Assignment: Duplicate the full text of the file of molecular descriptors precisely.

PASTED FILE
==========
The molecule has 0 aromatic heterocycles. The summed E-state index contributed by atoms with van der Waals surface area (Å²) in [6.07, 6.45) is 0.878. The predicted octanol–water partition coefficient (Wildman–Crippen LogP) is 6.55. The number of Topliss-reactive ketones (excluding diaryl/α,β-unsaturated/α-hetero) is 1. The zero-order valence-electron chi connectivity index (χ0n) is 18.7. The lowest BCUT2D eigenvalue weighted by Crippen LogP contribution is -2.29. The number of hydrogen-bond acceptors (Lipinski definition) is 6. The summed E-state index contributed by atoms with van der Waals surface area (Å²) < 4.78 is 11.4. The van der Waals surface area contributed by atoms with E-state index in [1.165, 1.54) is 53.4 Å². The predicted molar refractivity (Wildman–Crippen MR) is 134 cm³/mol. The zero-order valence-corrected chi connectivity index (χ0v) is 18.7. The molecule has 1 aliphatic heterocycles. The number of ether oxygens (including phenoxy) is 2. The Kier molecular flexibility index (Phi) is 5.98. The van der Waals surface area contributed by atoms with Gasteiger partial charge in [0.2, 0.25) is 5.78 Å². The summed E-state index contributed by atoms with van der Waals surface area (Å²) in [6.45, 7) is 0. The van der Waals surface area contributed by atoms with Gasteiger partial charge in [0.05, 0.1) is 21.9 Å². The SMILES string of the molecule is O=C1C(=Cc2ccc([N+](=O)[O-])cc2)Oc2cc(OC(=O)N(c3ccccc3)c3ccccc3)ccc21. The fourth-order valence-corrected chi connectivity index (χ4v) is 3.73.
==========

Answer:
The molecule has 0 aromatic heterocycles. The summed E-state index contributed by atoms with van der Waals surface area (Å²) in [6.07, 6.45) is 0.878. The predicted octanol–water partition coefficient (Wildman–Crippen LogP) is 6.55. The number of Topliss-reactive ketones (excluding diaryl/α,β-unsaturated/α-hetero) is 1. The zero-order valence-electron chi connectivity index (χ0n) is 18.7. The lowest BCUT2D eigenvalue weighted by Crippen LogP contribution is -2.29. The number of hydrogen-bond acceptors (Lipinski definition) is 6. The summed E-state index contributed by atoms with van der Waals surface area (Å²) < 4.78 is 11.4. The van der Waals surface area contributed by atoms with E-state index in [1.165, 1.54) is 53.4 Å². The predicted molar refractivity (Wildman–Crippen MR) is 134 cm³/mol. The zero-order valence-corrected chi connectivity index (χ0v) is 18.7. The molecule has 1 aliphatic heterocycles. The number of ether oxygens (including phenoxy) is 2. The Kier molecular flexibility index (Phi) is 5.98. The van der Waals surface area contributed by atoms with Gasteiger partial charge in [0.2, 0.25) is 5.78 Å². The summed E-state index contributed by atoms with van der Waals surface area (Å²) in [6.45, 7) is 0. The van der Waals surface area contributed by atoms with Gasteiger partial charge in [0.05, 0.1) is 21.9 Å². The SMILES string of the molecule is O=C1C(=Cc2ccc([N+](=O)[O-])cc2)Oc2cc(OC(=O)N(c3ccccc3)c3ccccc3)ccc21. The fourth-order valence-corrected chi connectivity index (χ4v) is 3.73.